Detention: will R v Grant work?

Having just stated a test for detention (R v Grant, last note today’s date), the Supreme Court of Canada has disagreed on its application: R v Suberu [2009] SCC 33 (17 July 2009).

The 5 – 2 split decision suggests the test will be misapplied nearly 29% of the time. And the facts couldn’t have been simpler. They are summarised in the headnote as follows:

“Constable R responded to a call about a person attempting to use a stolen credit card at a store. He was advised that there were two male suspects. R entered the store and saw a police officer talking to an employee and a male customer. S[uberu] walked past R and said “He did this, not me, so I guess I can go.” R followed S outside and said “Wait a minute. I need to talk to you before you go anywhere”, while S was getting into the driver’s seat of a minivan. After a brief exchange, R received further information by radio, including the description and licence plate number of the van driven by the men who had used a stolen credit card at another store earlier that day. The description and the licence plate number both matched that of the van in which S was sitting. R also saw shopping bags between and behind the front seats. At this point, R decided that he had reasonable and probable grounds to arrest S for fraud. He advised S of the reason for his arrest and cautioned him as to his right to counsel.”

Was the accused detained when R said “Wait a minute. I need to talk to you before you go anywhere”?

The definition of detention in R v Grant is purposive; it is summarised in Grant at 44, and is quoted at para 25 of the majority judgment in Suberu (delivered by McLachlin CJ and Charron J, with LeBel, Deschamps and Abella JJ):

“1. Detention under ss. 9 and 10 of the Charter refers to a suspension of the individual’s liberty interest by a significant physical or psychological restraint. Psychological detention is established either where the individual has a legal obligation to comply with the restrictive request or demand, or a reasonable person would conclude by reason of the state conduct that he or she had no choice but to comply.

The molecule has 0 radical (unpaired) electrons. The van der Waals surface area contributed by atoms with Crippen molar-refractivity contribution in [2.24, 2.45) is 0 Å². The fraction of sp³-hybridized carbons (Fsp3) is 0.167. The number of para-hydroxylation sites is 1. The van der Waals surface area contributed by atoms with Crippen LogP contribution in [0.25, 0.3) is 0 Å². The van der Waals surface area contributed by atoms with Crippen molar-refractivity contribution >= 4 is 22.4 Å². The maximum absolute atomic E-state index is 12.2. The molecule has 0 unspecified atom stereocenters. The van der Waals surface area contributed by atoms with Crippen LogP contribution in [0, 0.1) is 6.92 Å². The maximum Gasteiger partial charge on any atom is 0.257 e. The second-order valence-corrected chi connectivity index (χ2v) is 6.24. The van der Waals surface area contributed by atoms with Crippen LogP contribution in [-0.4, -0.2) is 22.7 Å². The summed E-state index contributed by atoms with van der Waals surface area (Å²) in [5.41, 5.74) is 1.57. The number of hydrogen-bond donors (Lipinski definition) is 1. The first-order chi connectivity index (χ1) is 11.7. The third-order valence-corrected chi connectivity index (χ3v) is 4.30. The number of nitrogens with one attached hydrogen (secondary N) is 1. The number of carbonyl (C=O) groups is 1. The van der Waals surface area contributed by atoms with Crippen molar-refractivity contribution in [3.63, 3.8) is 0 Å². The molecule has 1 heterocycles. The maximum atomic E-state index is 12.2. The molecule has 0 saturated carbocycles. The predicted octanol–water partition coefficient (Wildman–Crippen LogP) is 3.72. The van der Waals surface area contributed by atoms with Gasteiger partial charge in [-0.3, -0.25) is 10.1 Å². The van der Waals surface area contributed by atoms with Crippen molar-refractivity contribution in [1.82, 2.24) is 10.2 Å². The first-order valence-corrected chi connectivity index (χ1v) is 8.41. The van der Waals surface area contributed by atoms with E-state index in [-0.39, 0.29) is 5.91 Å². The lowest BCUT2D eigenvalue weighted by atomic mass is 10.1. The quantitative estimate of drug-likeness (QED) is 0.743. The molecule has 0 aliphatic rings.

“2. In cases where there is no physical restraint or legal obligation, it may not be clear whether a person has been detained. To determine whether the reasonable person in the individual’s circumstances would conclude that he or she had been deprived by the state of the liberty of choice, the court may consider, inter alia, the following factors:

a) The circumstances giving rise to the encounter as would reasonably be perceived by the individual: whether the police were providing general assistance; maintaining general order; making general inquiries regarding a particular occurrence; or, singling out the individual for focussed investigation.

b) The nature of the police conduct, including the language used; the use of physical contact; the place where the interaction occurred; the presence of others; the duration of the encounter.

c) The particular characteristics or circumstances of the individual where relevant, including age; physical stature; minority status; level of sophistication.”

Applying this, the majority held that Mr Suberu had not been detained (32 – 35). On factor (a):